Like most Cambrian priapulids, Louisella was a predator, consuming small creatures such as hyoliths and swallowing them whole, front first. If Louisella swallowed hyoliths from the rear end, the spines of the hyolithid would get stuck in the worm's throat, possibly stab it, and prevent Louisella from eating any more hyoliths. Unlike its ferocious relative Ottoia, Louisella presumably was not as active, but it was almost certainly more active that Selkirkia, which would have found it hard to move in the first place.

© MARIANNE COLLINS


I believe that Louisella's large head spines prevented other priapulids from swallowing it while Louisella was small. The only priapulid that would have been likely to try to eat it would be Ottoia, which swallowed its prey head first. And if for some reason an Ottoia tried to swallow Louisella from the rear end, Louisella could just turn around and stab it. These spines would probably work against any other predator that tried to eat it. Even an arthropod would let Louisella go if it was stabbed in the right place, such as a joint or, as in the case of some arthropods, its softer underbelly. This is similar to the defense of Fieldia, which had a whole head covered in long, needle-like spines. But this is just my hypothesis about the use of the large spines on Louisella's head.

© SMITHSONIAN INSTITUTION – NATIONAL MUSEUM OF NATURAL HISTORY. PHOTOS: JEAN-BERNARD CARON

Some of the fossils of Louisella are very slender, while others are flatter and more sea cucumber-like. The holotype was one of these flattened specimens, which is what probably led Charles Doolittle Walcott to classify it as a holothurian, or sea cucumber. 

FOSSIL MALL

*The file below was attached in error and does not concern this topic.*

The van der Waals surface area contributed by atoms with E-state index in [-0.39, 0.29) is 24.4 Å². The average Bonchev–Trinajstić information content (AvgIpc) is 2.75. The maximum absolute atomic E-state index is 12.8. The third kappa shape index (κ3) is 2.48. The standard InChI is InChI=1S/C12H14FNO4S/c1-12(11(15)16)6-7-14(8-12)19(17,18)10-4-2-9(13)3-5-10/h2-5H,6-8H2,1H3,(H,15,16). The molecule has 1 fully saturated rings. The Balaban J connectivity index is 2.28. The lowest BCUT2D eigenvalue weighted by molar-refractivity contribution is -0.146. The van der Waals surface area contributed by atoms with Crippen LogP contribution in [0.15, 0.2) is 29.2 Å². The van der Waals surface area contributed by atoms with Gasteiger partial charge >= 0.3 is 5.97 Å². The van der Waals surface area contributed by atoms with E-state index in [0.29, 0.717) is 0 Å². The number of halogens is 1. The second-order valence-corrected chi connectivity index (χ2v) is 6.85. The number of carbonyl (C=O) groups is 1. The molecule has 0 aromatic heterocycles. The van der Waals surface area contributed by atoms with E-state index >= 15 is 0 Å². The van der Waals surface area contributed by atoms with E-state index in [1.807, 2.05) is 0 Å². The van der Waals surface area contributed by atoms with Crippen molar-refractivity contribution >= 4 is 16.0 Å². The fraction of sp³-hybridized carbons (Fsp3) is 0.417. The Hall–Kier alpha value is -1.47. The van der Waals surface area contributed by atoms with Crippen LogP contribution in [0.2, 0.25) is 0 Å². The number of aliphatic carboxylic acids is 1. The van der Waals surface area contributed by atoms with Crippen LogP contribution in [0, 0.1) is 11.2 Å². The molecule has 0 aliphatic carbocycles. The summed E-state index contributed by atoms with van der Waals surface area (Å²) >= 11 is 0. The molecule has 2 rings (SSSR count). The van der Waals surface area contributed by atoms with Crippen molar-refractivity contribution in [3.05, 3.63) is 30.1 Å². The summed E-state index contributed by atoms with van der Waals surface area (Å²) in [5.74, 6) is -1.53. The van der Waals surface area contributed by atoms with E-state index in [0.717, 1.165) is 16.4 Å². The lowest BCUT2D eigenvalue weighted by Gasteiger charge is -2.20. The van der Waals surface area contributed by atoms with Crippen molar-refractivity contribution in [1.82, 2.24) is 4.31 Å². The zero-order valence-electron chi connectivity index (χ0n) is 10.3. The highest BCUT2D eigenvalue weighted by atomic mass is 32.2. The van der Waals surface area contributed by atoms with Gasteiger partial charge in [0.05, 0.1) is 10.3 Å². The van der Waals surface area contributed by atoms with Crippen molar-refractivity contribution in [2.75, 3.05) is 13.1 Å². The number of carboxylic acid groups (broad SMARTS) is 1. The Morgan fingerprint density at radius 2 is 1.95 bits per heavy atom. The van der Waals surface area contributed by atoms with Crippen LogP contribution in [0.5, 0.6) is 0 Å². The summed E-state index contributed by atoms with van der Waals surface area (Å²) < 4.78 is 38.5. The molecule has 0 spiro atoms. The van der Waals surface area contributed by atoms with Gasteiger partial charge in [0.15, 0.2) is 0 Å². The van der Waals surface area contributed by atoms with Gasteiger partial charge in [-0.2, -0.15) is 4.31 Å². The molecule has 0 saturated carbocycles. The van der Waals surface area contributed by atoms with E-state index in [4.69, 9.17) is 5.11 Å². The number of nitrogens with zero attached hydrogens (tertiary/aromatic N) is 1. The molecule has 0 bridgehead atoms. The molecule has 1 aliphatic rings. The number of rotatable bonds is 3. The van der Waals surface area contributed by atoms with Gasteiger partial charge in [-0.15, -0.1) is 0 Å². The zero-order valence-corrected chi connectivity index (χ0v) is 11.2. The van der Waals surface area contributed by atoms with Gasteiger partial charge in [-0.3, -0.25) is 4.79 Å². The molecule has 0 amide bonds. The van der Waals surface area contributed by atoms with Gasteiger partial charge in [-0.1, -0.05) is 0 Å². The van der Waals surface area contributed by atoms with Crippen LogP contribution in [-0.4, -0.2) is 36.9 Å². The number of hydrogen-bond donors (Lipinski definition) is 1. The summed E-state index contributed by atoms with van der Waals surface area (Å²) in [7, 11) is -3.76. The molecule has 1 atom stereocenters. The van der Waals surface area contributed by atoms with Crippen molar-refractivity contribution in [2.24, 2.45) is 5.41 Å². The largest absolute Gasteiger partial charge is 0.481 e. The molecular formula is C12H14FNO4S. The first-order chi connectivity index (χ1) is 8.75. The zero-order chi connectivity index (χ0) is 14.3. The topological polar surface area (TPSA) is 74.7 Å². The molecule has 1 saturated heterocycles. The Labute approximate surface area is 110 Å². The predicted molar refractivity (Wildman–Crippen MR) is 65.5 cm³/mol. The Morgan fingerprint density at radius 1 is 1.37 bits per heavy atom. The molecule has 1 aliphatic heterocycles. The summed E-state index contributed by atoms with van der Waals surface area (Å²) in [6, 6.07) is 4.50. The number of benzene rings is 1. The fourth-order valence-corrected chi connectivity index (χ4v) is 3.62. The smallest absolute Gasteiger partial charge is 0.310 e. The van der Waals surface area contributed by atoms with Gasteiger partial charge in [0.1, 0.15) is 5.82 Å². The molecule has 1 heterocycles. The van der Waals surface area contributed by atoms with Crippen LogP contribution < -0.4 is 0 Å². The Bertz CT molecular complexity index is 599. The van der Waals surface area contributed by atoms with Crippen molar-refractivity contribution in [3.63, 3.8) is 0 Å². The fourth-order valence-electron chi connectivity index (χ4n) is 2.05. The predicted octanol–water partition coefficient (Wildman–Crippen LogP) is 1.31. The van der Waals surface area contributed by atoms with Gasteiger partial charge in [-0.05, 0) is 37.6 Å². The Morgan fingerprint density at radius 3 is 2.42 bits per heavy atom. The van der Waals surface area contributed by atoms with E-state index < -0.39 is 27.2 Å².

References:

http://burgess-shale.rom.on.ca/en/fossil-gallery/view-species.php?id=75&ref=i&

http://www.paleo.pan.pl/people/Dzik/Publications/PaleobiologyDzik.pdf

http://www.fossilmall.com/EDCOPE_Enterprises/invertebrates/invert12/invfossil-12.htm

The Crucible of Creation: The Burgess Shale and the Rise of Animals by Simon Conway Morris

http://en.wikipedia.org/wiki/Louisella

Friday, February 3, 2012

Pachytheca.

Pachytheca was a very primitive sphere-shaped plant that lived from the late Silurian to the early Devonian. Pachytheca is related to Prototaxites, so my hypothesis is that it is a fungus. It was up to 6mm long. 


This organism had a prominent outer layer. It's possible that in juvenile specimens this layer was thicker, and on the adults it was thinner. The structure of Pachytheca was made up of tubes. Thicker, stronger tubes on the outer layer, and thinner, more brittle ones on the inner layer. 





Some of the fossils look like marbles, while others look like tiny geodes. At first the organism was thought to have been a piece of a bigger plant or the tooth of a fish. Then it was incorrectly classified as an alga. 




Pachytheca and Prototaxites are now classified as Nematophytes, enigmatic organisms that were either plants or fungi. Pachytheca has been found mostly in western Europe, but they also lived in places such as Canada and Australia. 




References:

http://steurh.home.xs4all.nl/engpach/epachy.html

http://www.chertnews.de/Pachytheca.html

http://de.wikipedia.org/wiki/Pachytheca